I read with confusion comments from the president of the union that purports to represent officers in the Baltimore Police Department ("Baltimore police union to meet directly with community leaders, says department has no crime plan," June 21). According to the union's president, Lt. Gene Ryan, the city's lack of a crime fighting strategy is the main reason for the sustained uptick in crime.

"Obviously, the direction we're going in is the wrong direction," Lieutenant Ryan is quoted in The Sun.


A crime-fighting plan is critical, and I believe the department is working toward that end. We on the City Council know that any strategy must recognize the increase in crime as a public health crisis that must be addressed by every agency of city government. That is why we fought so hard to increase investments in young people prior to them becoming youth offenders by pushing to restore funding to support community schools and afterschool programs. These are universal concerns, and I would ask for Mr. Ryan's support with these efforts. But what he fails to mention is how his lack of leadership has contributed to tying the hands of Commissioner Kevin Davis during an unprecedented spike in violent crime.

It's a problem that dates back to early 2015 when the city approved a change to the union contract that effectively gave Lieutenant Ryan authority over deciding patrol levels. The move from a standard five-day shift to a shorter four-day one was pitched to city officials as a way to keep the department nimble and better suited to deal with increases in violent crime. That's a major reason why, as a member of the Board of Estimates, I voted to accept the union's contract.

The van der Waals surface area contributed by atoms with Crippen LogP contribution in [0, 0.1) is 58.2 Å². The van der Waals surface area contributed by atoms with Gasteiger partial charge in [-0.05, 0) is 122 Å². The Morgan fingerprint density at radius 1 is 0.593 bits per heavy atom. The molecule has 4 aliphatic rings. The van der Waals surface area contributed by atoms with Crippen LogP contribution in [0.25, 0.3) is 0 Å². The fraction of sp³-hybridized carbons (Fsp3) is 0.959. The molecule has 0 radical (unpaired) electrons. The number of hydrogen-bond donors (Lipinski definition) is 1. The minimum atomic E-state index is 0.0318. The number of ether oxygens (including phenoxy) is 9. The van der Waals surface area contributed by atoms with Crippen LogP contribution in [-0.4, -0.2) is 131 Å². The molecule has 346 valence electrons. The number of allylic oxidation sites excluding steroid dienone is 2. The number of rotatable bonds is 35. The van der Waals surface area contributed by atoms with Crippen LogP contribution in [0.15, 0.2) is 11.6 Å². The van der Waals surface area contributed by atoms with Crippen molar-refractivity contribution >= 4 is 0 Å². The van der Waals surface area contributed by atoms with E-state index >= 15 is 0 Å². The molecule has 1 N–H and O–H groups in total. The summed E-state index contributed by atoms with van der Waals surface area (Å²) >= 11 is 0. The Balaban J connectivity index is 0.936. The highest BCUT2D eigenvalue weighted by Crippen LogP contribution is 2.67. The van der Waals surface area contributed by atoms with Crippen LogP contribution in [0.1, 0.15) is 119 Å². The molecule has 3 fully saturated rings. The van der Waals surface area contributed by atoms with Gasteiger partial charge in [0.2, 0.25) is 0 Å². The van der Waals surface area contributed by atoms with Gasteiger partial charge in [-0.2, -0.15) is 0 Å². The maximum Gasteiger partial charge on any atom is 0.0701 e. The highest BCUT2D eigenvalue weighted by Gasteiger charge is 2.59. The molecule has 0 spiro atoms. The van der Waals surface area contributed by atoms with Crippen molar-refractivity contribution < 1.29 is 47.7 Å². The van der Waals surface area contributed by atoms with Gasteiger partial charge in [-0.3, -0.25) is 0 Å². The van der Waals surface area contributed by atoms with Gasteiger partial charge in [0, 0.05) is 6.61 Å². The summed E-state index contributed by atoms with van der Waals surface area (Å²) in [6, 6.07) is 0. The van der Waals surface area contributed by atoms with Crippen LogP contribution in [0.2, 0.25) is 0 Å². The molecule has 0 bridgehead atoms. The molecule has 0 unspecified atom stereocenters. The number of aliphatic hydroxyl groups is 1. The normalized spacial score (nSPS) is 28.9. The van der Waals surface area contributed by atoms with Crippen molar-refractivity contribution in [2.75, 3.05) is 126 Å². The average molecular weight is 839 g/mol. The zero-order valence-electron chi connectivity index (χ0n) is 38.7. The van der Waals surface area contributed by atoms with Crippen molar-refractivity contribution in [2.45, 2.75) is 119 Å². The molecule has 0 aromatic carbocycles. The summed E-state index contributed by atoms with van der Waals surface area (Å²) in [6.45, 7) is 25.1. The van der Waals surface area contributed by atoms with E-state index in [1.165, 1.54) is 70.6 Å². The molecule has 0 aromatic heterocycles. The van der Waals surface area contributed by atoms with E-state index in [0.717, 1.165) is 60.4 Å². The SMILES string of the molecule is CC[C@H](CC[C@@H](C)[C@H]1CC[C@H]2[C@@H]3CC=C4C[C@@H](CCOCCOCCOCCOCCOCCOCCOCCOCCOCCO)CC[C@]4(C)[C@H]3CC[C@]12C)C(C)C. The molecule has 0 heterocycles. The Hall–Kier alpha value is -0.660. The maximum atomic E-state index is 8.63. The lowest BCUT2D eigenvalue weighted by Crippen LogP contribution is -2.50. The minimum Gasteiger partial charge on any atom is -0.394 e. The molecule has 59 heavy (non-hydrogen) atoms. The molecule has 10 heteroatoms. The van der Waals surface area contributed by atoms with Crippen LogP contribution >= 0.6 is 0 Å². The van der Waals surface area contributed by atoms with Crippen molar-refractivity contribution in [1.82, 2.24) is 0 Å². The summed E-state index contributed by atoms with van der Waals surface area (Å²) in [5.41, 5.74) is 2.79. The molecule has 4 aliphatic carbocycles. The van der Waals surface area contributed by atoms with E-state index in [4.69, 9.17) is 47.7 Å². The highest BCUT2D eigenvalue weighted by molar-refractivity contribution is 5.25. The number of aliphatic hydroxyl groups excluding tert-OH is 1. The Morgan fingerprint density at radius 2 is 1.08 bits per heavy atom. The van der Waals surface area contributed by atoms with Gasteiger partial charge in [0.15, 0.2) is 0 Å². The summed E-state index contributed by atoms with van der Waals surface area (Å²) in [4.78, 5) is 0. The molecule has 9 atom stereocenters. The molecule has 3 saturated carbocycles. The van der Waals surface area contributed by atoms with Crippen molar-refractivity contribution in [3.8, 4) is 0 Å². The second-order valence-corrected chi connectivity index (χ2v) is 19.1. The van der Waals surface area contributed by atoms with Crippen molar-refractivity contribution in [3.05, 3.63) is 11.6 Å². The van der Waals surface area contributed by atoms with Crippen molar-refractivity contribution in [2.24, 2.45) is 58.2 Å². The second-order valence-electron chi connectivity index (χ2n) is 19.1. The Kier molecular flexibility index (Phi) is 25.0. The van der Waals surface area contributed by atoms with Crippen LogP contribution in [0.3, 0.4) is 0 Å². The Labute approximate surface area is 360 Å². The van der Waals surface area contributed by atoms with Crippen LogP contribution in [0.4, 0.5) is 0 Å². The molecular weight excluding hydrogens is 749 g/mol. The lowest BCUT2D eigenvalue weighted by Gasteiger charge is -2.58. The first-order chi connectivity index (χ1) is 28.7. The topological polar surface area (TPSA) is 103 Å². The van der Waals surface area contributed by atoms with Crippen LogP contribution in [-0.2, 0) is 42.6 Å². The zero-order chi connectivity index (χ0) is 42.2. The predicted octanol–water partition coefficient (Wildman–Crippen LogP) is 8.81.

But rather than make things better, the change has been a complete failure. I am asking Mr. Ryan — and I hope my plea doesn't fall on deaf ears — to concede this fact and return to the old structure that gave the commissioner the ability to unilaterally decide staffing levels during surges in crime. I understand that Lieutenant Ryan is frustrated. We all are. But if he wants to know what can be done immediately to help address violent crime in Baltimore, he needs to look in the mirror.

Having union leadership accept the need to return to a staffing plan that resulted in Baltimore experiencing record lows in violent crime would be a smart move for the department and result in better outcomes for the citizens they're sworn to protect and serve.

Bernard C. "Jack" Young, Baltimore

The writer is president of the Baltimore City Council.

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